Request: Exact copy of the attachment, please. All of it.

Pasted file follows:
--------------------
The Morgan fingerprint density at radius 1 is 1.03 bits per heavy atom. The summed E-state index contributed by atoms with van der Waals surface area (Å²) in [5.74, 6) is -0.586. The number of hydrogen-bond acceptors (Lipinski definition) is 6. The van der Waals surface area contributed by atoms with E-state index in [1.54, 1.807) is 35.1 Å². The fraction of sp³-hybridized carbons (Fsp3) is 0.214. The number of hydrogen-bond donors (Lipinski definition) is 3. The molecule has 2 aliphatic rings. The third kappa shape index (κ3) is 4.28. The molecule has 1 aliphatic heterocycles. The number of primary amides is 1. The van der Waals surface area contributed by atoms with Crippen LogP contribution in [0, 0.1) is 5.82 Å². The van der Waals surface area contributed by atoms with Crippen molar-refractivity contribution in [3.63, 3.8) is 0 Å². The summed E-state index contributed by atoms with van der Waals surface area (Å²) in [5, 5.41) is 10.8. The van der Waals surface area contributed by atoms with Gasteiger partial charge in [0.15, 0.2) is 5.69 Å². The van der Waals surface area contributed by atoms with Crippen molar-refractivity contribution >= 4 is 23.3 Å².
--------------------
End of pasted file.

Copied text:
The Morgan fingerprint density at radius 1 is 1.03 bits per heavy atom. The summed E-state index contributed by atoms with van der Waals surface area (Å²) in [5.74, 6) is -0.586. The number of hydrogen-bond acceptors (Lipinski definition) is 6. The van der Waals surface area contributed by atoms with E-state index in [1.54, 1.807) is 35.1 Å². The fraction of sp³-hybridized carbons (Fsp3) is 0.214. The number of hydrogen-bond donors (Lipinski definition) is 3. The molecule has 2 aliphatic rings. The third kappa shape index (κ3) is 4.28. The molecule has 1 aliphatic heterocycles. The number of primary amides is 1. The van der Waals surface area contributed by atoms with Crippen LogP contribution in [0, 0.1) is 5.82 Å². The van der Waals surface area contributed by atoms with Crippen molar-refractivity contribution in [3.63, 3.8) is 0 Å². The summed E-state index contributed by atoms with van der Waals surface area (Å²) in [5, 5.41) is 10.8. The van der Waals surface area contributed by atoms with Gasteiger partial charge in [0.15, 0.2) is 5.69 Å². The van der Waals surface area contributed by atoms with Crippen molar-refractivity contribution >= 4 is 23.3 Å².